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Tullamore native is new CIF president

Saturday, 28th January, 2017 9:00am
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Tullamore native is new CIF president

Dominic Doheny.

Tullamore native is new CIF president

Dominic Doheny.

A Tullamore builder has been appointed as the new president of the Construction Industry Federation [CIF].

The new CIF president, Dominic Doheny, is the joint managing director of local building firm John Flanagan Construction Ltd. A graduate of both Bolton Street and Trinity College Dublin, he has been the joint managing director of John Flanagan Developments since 1989. He is the former Chairman of the Irish Home Builders Association and brings a wealth of personal experience, spanning more than three decades, to the role. He will hold the role for two years.

In one of his first addresses since taking over his new position, Mr Doheny called on the government to work with the construction industry to create "an ambitious strategy that delivers sustainable growth, exports and jobs across Ireland".

“The government is turning to construction to deliver ambitious targets in the delivery of world class infrastructure, housing and the specialist buildings that attract and retain global companies to Ireland. They must set out with industry a growth strategy that builds our capacity to deliver the sustainable level of 25,000 housing output required annually and the €43 billiion infrastructure set out in the government’s Public Capital Programme.

"I believe that industry and Government must collaborate to set out an ambitious strategy for construction similar to those established with the food and financial services industries. The prize is a dynamic economy and society with connected and thriving regional economies that provide opportunity for people to work and live in communities around Ireland. The price of inaction is a continuing housing and homelessness crisis, the decline of rural Ireland and a congested capital choking under the weight of producing over 40 per cent of Irish GDP.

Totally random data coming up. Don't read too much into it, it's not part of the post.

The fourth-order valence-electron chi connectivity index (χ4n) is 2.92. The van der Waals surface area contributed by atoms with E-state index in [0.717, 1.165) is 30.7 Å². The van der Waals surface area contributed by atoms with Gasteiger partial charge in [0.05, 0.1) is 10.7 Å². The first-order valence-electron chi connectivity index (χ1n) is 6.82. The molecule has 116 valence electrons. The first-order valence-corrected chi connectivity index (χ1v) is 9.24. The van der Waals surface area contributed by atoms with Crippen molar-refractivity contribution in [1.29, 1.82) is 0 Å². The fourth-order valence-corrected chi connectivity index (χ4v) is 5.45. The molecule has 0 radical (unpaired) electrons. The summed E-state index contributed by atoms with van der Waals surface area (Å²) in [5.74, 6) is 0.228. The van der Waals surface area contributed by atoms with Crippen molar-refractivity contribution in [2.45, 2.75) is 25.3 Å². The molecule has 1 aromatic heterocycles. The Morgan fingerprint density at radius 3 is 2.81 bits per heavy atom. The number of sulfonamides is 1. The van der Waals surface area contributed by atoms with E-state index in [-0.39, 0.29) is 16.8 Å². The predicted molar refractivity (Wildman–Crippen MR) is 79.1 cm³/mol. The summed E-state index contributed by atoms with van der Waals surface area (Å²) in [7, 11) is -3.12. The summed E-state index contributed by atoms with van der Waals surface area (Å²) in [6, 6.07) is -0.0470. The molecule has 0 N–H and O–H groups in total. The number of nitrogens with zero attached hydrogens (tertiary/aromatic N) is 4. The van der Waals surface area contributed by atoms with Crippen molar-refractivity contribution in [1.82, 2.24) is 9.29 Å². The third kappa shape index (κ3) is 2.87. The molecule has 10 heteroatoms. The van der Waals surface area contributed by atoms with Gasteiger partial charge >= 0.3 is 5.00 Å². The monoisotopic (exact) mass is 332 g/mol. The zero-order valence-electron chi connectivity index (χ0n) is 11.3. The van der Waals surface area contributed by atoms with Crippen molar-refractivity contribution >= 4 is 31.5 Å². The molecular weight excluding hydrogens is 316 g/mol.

"The industry currently accounts for 7 per cent GNP and the widely-accepted level in a developed but growing economy is 12-15 per cent. The CIF believes that this gap can be filled by supporting regional construction companies to deliver housing and infrastructure outside the Greater Dublin area.

“The industry currently employs around 140,000 people directly, far more than any other sector in Ireland. So, the potential for regional job creation is huge,” he said.

"In 2017, the CIF is calling for a significant increase in capital expenditure in the upcoming review of the public capital programme. This review coupled with the imminent National Planning Framework will be seminal for Irish economic development over the next few decades. We must get it right. The government must help ensure that the construction industry has the capacity to deliver in the coming decade.

“However, currently housebuilding, particularly outside Dublin, isn’t viable. Housebuilders cannot gain access to finance at the right terms from banks or other sources. How can we have balanced regional development if there are no construction companies capable of building outside our major urban centres? In addition, infrastructure funding is at record lows and any increase in the budget will not be felt by the civil engineering sector for 2-3 years due to lead in times.”

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